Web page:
top of page

To Run or Not to Run: Considering Vata Dosha

Updated: Mar 25, 2021

It’s so easy to get caught up in Ayurveda as a set of hard and fast rules, looking at it as black and white with clear ‘right’ and ‘wrong’ actions.

Ayur means life, and veda means knowledge. Ayurveda, then, is the knowledge of life. It is described as a science, but equally as important, it is an art. It is based in universal, unchanging principles and still, there are shades of grey. We get the best results when we use our buddhi, or discerning intellect, to apply the wise, unchanging, natural principles to our individual and very unique lives.

I was asked a question about the effects of running on vata dosha, which set up a great opportunity to demonstrate using the buddhi, or discerning intellect, to sort through our choices from the foundation of Ayurveda principles in real daily life decisions. Before you read further, consider pausing and taking a few moments to invite yourself to utilize your buddhi to take in the information on a feeling level rather than a purely intellectual level. The more you can feel the principles and energy underlying this vast science and art, the more you will be able to apply the principles to many other situations in your life, which allows you to balance, heal, grow, and evolve.

So pause, and become aware of yourself in the space you are in. Notice the sounds you hear outside of the room. And then inside of the room. Maybe in your own body. Next, notice how your body feels. Where do you feel the weight of your body as you are sitting or standing? Are you carrying tension, or do you feel light and free? Notice your mind. Without judgement. Notice your breath. Relax your breath. Close your eyes and take three full, conscious breaths, letting your belly move as part of the breathing process, and then smile to yourself, open your eyes, and relax into reading the conversation that follows.


Just like all of nature, we human beings are made up of the pancha mahabhutas, or five great elements of earth, water, fire, air and ethers. These five elements combine to form three doshas that each of us has in varying degrees. Identifying the original balance of our doshas at birth (our constitution) and the current imbalance provides a way to understand our tendencies as well as reverse symptoms and disease so that we can feel our best while living a vibrant life at our fullest potential.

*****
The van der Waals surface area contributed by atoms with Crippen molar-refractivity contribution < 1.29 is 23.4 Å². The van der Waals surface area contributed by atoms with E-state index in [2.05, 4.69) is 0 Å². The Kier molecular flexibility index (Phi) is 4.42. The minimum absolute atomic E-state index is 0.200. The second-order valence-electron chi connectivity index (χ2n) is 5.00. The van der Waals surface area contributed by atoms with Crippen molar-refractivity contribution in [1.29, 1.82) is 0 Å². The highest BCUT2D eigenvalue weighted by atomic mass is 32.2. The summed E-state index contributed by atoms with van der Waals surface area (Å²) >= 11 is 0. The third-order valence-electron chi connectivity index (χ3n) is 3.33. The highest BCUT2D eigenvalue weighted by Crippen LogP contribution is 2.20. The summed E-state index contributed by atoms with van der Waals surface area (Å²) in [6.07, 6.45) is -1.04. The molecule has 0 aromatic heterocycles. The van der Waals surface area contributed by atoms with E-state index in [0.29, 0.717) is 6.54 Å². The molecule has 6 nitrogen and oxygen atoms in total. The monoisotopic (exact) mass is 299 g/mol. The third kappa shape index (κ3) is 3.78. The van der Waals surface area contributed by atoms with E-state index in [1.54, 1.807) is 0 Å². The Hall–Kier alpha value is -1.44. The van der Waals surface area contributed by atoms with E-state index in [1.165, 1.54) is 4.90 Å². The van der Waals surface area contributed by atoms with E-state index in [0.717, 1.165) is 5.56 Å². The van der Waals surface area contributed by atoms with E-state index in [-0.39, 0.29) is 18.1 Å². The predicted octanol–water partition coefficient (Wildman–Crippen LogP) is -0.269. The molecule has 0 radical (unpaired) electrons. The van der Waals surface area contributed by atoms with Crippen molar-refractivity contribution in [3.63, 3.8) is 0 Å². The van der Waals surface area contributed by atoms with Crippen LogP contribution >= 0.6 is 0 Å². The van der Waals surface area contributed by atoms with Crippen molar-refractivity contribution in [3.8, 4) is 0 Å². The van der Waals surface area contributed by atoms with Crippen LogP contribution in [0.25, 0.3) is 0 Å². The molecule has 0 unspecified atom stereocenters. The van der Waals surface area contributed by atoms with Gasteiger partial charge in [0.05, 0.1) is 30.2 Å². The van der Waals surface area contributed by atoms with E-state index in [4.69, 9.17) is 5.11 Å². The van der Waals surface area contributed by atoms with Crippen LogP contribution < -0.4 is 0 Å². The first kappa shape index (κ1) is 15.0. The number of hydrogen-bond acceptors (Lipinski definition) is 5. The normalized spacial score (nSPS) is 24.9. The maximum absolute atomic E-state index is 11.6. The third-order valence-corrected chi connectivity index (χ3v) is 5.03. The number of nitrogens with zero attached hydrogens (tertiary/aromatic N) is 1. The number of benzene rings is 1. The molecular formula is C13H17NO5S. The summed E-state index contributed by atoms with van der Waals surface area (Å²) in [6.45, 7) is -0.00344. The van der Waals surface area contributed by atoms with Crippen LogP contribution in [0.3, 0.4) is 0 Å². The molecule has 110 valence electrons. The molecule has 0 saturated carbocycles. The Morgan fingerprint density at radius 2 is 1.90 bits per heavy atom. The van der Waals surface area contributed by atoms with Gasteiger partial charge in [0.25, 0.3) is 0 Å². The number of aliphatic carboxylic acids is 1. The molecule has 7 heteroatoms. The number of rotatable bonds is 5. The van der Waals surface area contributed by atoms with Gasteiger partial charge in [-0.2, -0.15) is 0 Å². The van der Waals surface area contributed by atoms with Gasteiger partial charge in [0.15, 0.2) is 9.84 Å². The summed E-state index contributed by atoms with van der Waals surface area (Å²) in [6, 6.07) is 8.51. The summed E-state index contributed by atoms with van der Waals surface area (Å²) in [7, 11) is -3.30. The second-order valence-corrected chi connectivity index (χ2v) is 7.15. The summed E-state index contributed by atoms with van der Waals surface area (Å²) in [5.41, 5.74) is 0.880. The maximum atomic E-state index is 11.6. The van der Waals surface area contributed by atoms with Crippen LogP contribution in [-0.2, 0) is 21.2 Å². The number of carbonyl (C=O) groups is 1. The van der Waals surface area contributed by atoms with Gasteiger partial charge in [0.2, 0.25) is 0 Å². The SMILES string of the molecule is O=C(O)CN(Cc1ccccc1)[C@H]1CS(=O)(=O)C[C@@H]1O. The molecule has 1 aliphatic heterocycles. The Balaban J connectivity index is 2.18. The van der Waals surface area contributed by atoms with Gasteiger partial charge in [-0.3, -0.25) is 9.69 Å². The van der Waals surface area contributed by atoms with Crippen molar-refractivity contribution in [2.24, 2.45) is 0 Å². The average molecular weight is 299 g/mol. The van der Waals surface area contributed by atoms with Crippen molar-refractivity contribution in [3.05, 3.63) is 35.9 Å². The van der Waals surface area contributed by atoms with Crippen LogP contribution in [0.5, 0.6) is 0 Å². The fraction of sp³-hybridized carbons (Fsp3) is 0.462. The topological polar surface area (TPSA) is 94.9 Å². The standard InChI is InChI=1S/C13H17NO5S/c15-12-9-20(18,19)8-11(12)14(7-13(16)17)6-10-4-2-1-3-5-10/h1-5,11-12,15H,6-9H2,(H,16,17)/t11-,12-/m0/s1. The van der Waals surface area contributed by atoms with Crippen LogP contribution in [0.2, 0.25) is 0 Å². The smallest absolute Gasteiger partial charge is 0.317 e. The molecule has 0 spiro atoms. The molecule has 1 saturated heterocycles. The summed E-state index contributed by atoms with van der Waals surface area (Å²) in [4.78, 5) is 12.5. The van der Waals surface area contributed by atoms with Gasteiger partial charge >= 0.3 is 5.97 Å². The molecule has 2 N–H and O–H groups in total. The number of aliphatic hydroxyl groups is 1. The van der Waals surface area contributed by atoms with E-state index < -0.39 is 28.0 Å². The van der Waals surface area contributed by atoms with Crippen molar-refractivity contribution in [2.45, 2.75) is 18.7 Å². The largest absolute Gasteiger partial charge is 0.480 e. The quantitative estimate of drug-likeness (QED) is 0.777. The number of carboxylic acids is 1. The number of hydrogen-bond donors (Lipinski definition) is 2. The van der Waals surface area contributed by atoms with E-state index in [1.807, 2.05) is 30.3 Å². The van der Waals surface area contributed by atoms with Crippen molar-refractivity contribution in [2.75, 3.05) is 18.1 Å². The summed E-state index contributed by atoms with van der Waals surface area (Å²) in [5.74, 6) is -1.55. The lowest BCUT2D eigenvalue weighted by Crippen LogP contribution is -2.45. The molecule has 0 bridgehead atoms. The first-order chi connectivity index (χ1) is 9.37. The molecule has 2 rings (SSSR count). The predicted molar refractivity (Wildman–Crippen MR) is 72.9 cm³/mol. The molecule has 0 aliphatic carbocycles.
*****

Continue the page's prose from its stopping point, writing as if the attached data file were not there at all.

One of the three doshas is vata. Vata is made up of the air and ethers elements and is responsible for movement in the body. It is what allows for everything in the body to function. It is especially important to keep this dosha balanced because when imbalanced, it leads to more diseases than the other doshas and can easily push the other doshas out of balance. Some examples of symptoms and diseases that are caused by excess vata include alzeimers, panic attacks, anxiety, tremors, heart palpitations, tinnitus, and a scattered, spacey, fearful mind.

True to the principle of like increases like and the opposite brings balance, the light, dry, airy, mobile nature of vata is increased by things of that same nature. For example, being exposed to wind, excessive movement like running, popcorn or bubbly drinks, and the drying nature of air conditioning or artificial heat. It is pacified, or calmed down, by things with opposite qualities of heavy, moist, grounding and static, for example oiling the body, fresh cooked food with moisture content in it, and moderate or slower paced activities. Keep this in mind as you read through the question and answer below.


Question: I have been thinking about this vata business and I have some questions that I would like to clarify. Running is not good for vata, but there are so many people running as part of their daily exercise routine, people training to participate in marathons, and athletes that run. Do all of them really have high vata? If that is the case, they would have all kinds of vata issues, correct?